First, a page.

Aristotle’s Rhetoric as a Handbook of Leadership
Summary by Jonathan Shay, M.D., Ph.D.
© 2000 Jonathan Shay All Rights Reserved
Character is a living thing that flourishes or wilts according to the ways that those who hold power use power. Specifically, character has cognitive/cultural content—a person’s ideals, ambitions, and affiliations, and the emotional energy that infuses them—what Homer called thumos. The leader’s own thumos is critical to his or her capacity to lead others.
How does a leader get the troops— soldiers, sailors, marines, airmen—to commit themselves to a mission? Aristotle offers a mix of empirical and normative observations in the Rhetoric that apply wonderfully to the military situation.
For starters, we must understand the context that he thinks his remarks apply to, what it means for a leader to seek trust: It’s about dealing with fellow-citizens, where each looks the other in the eye and says, "you are part of my future, no matter how this turns out." Some might scoff, and say, "an infantry company, or a ship, or a squadron is not a deliberative assembly, and decisions are not arrived at by majority vote." But many of you want a picture of leading without undue reliance on coercion and will see that Aristotle has real food for thought here.
A leader who mentally and in the heart constantly walks away from those he or she is leading and says "I’m never going to see these jerks again after this assignment is over," is just faking it from Aristotle’s point of view—a sophist for hire, not a true leader, a rhêtor.
So having established that the leader and led are part of each other’s future, they now have to arrive at a shared, binding commitment to mission in the face of
Real military situations requiring real leadership invariably have these two elements. If everything can be done by formula, by the book, what’s needed is a supervisor, not a leader. Even in war, many of the things that need to be done preparing for battle can be done by the book (even von Clausewitz acknowledged that). And even in peacetime, many critical decisions cannot be solved by the book, because they involve competing, incommensurable goods and uncertainty. The Rhetoric has no Philosopher’s Stone that enables you to harmonize conflicting goods or to know what is not known. It provides a descriptive and normative framework for leading one’s fellow citizens under these conditions.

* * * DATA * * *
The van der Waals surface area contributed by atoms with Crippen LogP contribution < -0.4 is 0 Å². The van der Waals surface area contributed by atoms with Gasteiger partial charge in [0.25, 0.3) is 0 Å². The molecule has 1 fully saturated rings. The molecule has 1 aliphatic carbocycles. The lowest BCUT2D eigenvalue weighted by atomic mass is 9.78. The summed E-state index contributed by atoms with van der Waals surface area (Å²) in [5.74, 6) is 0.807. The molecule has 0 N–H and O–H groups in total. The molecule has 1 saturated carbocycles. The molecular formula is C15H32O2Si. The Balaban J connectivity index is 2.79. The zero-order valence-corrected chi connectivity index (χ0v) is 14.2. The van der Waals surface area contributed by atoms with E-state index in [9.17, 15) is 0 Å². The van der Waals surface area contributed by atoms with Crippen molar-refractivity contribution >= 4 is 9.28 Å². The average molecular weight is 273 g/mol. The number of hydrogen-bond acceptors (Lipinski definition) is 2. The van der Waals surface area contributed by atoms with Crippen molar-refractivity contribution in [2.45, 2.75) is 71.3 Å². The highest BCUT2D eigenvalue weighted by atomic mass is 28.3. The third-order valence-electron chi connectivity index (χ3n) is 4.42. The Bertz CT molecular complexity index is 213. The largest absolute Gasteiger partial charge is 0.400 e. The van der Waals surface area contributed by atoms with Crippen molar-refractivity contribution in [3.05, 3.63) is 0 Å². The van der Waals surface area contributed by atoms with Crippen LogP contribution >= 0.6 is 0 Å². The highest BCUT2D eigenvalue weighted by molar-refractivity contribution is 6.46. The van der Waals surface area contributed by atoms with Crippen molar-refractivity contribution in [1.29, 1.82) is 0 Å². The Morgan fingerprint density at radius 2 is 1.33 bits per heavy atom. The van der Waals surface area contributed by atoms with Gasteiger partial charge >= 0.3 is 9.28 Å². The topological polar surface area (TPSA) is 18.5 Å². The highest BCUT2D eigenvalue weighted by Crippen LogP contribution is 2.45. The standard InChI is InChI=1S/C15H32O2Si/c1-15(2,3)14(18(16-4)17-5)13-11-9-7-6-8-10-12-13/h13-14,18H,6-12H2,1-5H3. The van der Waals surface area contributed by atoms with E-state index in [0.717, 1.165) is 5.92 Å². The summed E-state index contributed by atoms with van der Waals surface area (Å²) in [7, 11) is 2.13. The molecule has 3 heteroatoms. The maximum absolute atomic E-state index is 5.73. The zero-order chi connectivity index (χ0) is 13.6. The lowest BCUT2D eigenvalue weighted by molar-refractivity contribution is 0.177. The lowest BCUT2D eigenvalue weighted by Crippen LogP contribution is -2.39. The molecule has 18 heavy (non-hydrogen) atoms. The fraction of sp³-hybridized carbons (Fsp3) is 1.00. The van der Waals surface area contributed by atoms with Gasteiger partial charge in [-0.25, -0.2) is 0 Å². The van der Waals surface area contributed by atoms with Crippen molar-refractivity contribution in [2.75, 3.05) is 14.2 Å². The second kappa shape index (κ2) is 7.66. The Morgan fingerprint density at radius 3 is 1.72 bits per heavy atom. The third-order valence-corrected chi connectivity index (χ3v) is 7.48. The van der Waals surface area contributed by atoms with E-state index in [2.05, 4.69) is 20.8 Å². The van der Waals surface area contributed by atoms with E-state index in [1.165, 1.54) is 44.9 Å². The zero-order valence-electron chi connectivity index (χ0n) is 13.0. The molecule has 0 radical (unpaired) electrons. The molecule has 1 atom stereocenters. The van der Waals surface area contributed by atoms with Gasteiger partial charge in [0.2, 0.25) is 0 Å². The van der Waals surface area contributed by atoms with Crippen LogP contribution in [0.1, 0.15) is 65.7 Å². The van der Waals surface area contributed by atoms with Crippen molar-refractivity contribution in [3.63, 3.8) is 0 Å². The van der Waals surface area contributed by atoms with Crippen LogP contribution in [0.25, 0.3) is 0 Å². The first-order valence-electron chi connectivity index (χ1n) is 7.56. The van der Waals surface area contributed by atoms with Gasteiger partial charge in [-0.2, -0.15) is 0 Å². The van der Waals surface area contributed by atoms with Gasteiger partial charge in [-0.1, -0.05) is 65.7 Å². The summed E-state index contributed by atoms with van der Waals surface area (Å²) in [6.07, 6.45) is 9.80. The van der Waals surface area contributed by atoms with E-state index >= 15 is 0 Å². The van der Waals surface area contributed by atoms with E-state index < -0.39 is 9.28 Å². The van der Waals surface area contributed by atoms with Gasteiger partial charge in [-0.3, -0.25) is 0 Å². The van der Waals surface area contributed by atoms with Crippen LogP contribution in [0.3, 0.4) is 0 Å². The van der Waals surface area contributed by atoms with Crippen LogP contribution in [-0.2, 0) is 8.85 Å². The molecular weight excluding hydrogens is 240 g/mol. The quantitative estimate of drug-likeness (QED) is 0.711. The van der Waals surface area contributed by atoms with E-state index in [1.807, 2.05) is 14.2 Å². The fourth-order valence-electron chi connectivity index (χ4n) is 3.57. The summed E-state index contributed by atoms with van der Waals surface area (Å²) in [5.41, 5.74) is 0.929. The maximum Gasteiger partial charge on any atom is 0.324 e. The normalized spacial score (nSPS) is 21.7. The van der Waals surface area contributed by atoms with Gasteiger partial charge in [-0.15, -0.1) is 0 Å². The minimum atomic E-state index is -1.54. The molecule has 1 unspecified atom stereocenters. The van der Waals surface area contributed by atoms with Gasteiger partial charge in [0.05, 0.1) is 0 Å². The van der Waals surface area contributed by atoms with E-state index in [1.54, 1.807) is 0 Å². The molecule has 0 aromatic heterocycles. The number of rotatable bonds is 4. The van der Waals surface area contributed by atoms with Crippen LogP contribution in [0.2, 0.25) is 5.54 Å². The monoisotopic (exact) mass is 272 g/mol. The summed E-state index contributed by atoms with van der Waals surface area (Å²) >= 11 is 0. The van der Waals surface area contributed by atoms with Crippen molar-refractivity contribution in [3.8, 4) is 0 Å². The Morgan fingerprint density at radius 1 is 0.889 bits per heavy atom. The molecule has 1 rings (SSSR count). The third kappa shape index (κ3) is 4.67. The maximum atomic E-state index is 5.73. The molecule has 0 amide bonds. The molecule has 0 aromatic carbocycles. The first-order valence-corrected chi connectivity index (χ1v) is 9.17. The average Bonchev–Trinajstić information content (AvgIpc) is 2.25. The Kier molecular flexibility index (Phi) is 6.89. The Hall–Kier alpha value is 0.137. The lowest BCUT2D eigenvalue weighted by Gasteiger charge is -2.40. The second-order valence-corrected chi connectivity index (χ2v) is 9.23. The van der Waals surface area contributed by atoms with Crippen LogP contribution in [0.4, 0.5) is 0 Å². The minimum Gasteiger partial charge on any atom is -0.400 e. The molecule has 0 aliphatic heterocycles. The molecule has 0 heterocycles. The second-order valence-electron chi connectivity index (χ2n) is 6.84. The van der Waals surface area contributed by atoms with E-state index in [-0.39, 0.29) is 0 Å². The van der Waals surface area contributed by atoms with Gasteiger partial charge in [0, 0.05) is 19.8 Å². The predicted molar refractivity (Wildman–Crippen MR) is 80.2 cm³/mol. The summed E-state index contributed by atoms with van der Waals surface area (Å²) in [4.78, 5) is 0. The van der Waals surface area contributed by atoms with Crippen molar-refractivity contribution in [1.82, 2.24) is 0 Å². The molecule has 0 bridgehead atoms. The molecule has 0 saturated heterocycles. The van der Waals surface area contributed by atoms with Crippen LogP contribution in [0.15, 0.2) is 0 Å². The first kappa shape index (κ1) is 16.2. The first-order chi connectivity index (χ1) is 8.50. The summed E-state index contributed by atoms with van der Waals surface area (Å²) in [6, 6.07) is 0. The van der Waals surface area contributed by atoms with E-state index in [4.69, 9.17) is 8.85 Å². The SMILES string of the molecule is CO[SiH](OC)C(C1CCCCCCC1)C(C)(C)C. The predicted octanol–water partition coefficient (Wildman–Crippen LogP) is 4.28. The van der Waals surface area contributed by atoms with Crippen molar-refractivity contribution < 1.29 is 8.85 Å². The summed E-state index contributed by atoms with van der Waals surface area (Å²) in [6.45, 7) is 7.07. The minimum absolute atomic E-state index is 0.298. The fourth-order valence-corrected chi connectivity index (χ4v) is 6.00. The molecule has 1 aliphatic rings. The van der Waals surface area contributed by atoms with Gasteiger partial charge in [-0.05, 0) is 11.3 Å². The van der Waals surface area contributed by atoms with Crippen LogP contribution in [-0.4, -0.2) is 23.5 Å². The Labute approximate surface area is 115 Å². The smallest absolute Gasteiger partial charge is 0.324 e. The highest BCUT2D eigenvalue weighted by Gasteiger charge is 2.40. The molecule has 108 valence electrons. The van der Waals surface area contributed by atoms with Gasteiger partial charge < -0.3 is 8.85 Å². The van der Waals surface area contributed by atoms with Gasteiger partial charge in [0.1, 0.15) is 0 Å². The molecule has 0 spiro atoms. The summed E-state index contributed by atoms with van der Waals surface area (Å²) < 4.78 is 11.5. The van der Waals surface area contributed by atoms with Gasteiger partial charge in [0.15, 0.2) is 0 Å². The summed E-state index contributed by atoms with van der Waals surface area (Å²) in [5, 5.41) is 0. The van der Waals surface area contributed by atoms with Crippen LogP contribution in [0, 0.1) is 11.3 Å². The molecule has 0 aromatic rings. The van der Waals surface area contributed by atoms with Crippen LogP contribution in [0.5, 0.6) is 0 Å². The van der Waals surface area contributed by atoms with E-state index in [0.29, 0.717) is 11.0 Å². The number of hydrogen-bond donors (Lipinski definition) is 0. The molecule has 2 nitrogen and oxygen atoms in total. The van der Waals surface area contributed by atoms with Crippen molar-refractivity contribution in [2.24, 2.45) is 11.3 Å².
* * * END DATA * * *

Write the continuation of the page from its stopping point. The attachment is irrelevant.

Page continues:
Aristotle shows us that leader has three interrelated means of achieving his fellow citizens’ trust:
These three are interrelated, not separate, because the goals of action arise from the troops’ ideals, ambitions, and affiliations—their character. Reason concerns the means to reach those goals. And the emotions arise primarily from their cognitive assessments of the real-world improvement or deterioration of their ideals, ambitions, affiliations, and how fast they are changing in the world.
Aristotle has useful comments on the leader’s need to build trust through appeal to the troops’ character and emotion. He even explains how it is possible to be "too rational," losing the trust of those you are trying to lead. (See Garver’s, "Making Discourse Ethical: Can I Be Too Rational?")
Aristotle goes on to say what the troops are looking for in a leader. What makes the leader trustworthy in their eyes? Aristotle provides another triad. The troops extend trust to someone whose explanations (what he called "arguments"), training exercises, and decisions provide evidence for
The centrality of rational explanation ("argument"), rather than coercion or deception, shows the leader’s respect for the troops, who are his or her fellow citizens. You can’t separate respect from good will. What reasons, examples, and maxims the leader chooses from the infinity available, provide evidence for phronêsis and aretê. The persuasive power that comes when a leader appeals to reason comes more from the degree to which it provides evidence for the leader’s respect toward the troops than from the power of reason to compel assent, or having compelled assent, to guide or restrain behavior.
So as Aristotle famously says in Rhetoric I.ii.3, it is the ethos, the character of the leader that is most compelling to the troops. I want to connect the old Homeric word thumos to what I now want to say about character. This word is most often translated by the single word "spirit." In modern times this has become rarified and if you forgive the play on words, spiritualized, so that we lose the sense that is still preserved when we speak of a horse as spirited or an argument as spirited. Professor Rorty at Brandeis gave me her best shot at translating the word as "the energy of spirited honor." I want you to listen to Aristotle’s explanation of thumos in Politics VII.6.1327b39ff. He says, "Thymos is the faculty of our souls which issues in love and friendship….It is also the source … of any power of commanding and any feeling for freedom."
The spirited self-respect that Homer called thumós becomes particularly critical to leadership in a combat situation. To trust the leader, the troops need to feel that the leader is his or her "own person," not a slave. In combat, trust goes to the leaders who give critical obedience, rather than blind obedience, to their own bosses. A leader giving blind obedience to a militarily irrational or illegal order gets the troops killed without purpose ["wasted"] or irretrievably tainted by commission of atrocities.
1. Eugene Garver, Aristotle's Rhetoric: An Art of Character, U. Chicago Press, 1994
2. Phenomenology of Spirit Aristotle fans may balk at this as flying in the face of Rh. I.ii.3, but it can be justified from the practice Aristotle shows us. It should be evident that I do not dispute the importance of the leader’s character.
3. U. F. Zwygart, “How Much Obedience Does an Officer Need?” U.S. Army Command and General Staff College pamphlet, 1993